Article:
Welcome to One-Quarter Acres

Here's a chronicle of life on a plot of land right smack in the suburbs in Minnesota, whose owners would much prefer to be in the middle of nowhere.

Sunday, April 7, 2013

Pete and Repeat were in a boat.

I've already posted this recipe, but I feel the need to now show off my stellar photography skills and share the epiphany that was the version I made last night. Fasten your seatbelts—it's devil's food cake, another time.

So it doesn't look like much. Who cares? How many times have I had a pretty little bit of pastry or cake and it tastes, well, bad? This is not gorgeous, no, but it will make your tastebuds sing.

So what did I do differently?

  • The fat. Butter, my friend. Butter.
  • The cocoa powder. My go-to cocoa powder is the Dutch-process cocoa powder from Penzey's, but I haven't had the occasion to stop in the store or place a mail order recently, so this time I used Hershey's Special Dark. But here's the thing—I haven't liked the results of the Penzey's cocoa powder much. Hershey's Special Dark is a blend of Dutch-process and natural cocoa powders, and maybe therein lies the difference, as different types of cocoa have different levels of alkalinity. Whatever happened this time around, the chocolate flavor was richer than other attempts at the recipe.
  • The flour. Because I'm a sucker for a low price-per-unit, I've been baking with Ultragrain flour from my beloved Costco. I've had pretty good results with it. The texture of the finished products can be crumbly, as with whole wheat, while at the same time becoming tough easily. It's a tricky flour to use, but it worked with this recipe.
  • The sugar. Due to an unfortunate run-in with red wine vinegar, my white sugar met an untimely demise, so I used brown sugar.
  • The icing. Since it's not likely that I have unsweetened chocolate and cream lying around my house, I threw some things together and ended up with the icing I wanted all along. It's pretty much a whipped ganache, but it is made of much less fancy ingredients than you'd expect.
Some might say I've created a whole new recipe. I say it's just an improvement. 

Beatrice's devil's food cake, improved

2 c. brown sugar
1/2 c. butter, softened
2 eggs
1/2 t. salt
1/2 c. milk
3 heaping T. cocoa
1 t. vanilla
1/2 t. baking powder
2 T. baking soda
3 c. flour
1 c. boiling water

1 1/2 c. semi-sweet chocolate chips
3/4 c. half and half
1/2 c. brown sugar
3 T. butter
1/4 t. vanilla
  1. Using a stand mixer, cream the brown sugar and butter. Add eggs, one at a time, mixing well after each addition. Add salt, milk, cocoa, vanilla, baking powder, and baking soda and mix to combine.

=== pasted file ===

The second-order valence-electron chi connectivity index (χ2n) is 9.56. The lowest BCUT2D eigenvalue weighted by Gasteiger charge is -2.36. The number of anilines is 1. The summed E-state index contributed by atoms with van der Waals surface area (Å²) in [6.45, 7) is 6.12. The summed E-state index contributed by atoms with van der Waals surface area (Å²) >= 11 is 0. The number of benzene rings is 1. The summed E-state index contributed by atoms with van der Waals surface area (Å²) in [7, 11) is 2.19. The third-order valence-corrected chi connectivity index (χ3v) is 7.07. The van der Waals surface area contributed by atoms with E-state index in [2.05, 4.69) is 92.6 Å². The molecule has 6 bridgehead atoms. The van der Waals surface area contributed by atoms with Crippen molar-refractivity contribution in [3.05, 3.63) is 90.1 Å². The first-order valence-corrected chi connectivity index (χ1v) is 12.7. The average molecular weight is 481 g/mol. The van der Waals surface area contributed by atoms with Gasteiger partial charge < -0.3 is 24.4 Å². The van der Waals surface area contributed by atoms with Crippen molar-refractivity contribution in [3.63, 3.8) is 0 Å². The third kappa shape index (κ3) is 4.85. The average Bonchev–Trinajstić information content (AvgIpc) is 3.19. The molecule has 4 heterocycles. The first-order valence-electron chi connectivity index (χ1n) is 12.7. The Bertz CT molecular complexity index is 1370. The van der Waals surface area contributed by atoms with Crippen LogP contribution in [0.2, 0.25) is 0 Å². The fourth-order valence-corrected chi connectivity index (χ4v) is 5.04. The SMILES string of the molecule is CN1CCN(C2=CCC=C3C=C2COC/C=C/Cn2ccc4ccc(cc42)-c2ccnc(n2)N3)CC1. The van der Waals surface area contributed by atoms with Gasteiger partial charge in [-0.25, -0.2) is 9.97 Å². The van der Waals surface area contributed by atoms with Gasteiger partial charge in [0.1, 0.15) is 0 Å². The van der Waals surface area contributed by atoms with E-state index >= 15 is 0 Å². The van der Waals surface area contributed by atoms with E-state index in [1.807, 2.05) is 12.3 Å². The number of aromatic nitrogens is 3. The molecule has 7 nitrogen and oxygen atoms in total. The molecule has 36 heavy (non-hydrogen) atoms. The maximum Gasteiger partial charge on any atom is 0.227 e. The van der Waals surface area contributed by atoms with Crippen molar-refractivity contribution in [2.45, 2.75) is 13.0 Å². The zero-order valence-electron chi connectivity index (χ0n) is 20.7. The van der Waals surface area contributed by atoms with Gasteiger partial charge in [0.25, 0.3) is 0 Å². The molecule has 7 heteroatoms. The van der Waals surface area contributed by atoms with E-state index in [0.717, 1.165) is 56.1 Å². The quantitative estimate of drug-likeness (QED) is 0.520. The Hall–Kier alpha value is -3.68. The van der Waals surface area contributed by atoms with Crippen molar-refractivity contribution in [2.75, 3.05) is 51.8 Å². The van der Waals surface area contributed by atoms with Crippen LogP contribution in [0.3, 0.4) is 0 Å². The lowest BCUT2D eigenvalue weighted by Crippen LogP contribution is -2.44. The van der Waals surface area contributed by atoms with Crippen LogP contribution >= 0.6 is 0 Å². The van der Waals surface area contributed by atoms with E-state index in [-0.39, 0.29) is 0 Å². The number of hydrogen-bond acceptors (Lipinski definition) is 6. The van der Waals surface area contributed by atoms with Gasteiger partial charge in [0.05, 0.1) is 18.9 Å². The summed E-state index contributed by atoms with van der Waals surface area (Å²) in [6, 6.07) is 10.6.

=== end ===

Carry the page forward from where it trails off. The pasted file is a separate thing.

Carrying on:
2. Mix in the flour at a low speed, one cup at a time. 
  3. Gradually mix in the boiling water. Mix until smooth.
  4. Pour into a prepared 9x13 pan (greased/floured or sprayed with nonstick spray). Bake at 350 degrees until a toothpick inserted into the center comes out clean, about 40 minutes. 
  5. Meanwhile, make the icing. In a saucepan on medium heat, combine the chocolate chips, half and half, and brown sugar. Bring to a boil, and boil for four minutes. Remove from the heat and stir in butter and vanilla. In a stand mixer with a wire whip attachment, whip the icing until it is cool and begins to become fluffy and lighter in color. This should take at least 15 minutes.
  6. Cool and spread icing on the top. 

Wednesday, April 3, 2013

My summer bucket list

I have SO MANY DREAMS, guys. SO MANY. I gave myself an entire year off from anything but the bare minimum, because you really can't do much more than the bare minimum when you have two babies at the same time. But now it's go time. No more messing around. Let's make this summer count.
Here is my summer bucket list, as in what I want to do before summer kicks the bucket, not me.

  1. Brew some beer. I'd love to shadow one of my several friends who homebrew to see how their process goes and pick up some tips and tricks. I'm confident I can master the process; it's just that I've already done plenty of hobbies where there's a massive investment in infrastructure and where I've learned that much of the infrastructure is unnecessary. 
  2. Increase gardening space. My backyard is home to three 4x4 "square foot gardening" boxes. I've never managed to get a decent yield from this setup and would prefer a more haphazard and fun method of gardening. Liz @ Food Snobbery is my Hobbery has a great garden to which I aspire. I'd like to double the size of my raised beds.
  3. Re-contemplate chickens and—is this too ambitious?—take some real action on getting them again. It seems absurd that I spent years whining about wanting chickens, finally got two ladies (the picture is a rare one of them—I miss you, Mabel and Beatrice!), and then had to find them a new home. This time I'm going to do it the way I should have in the first place—permit from the city, a coop built by us, and lots of hens.
  4. Go camping. Even if it's just one weekend, or one trip out to my mom's boyfriend's cabin, we're going to pitch a tent and sleep under the stars with a thin bit of nylon between us and them. 
  5. Preserve ALL THE THINGS. Okay, not all of them, but some. One thing I will skip is canning apricots, aside from a bit of jam, as even with very, very heavy syrup they ended up sour. I must remember to make dilly beans, as the eldest child devours them whenever she can.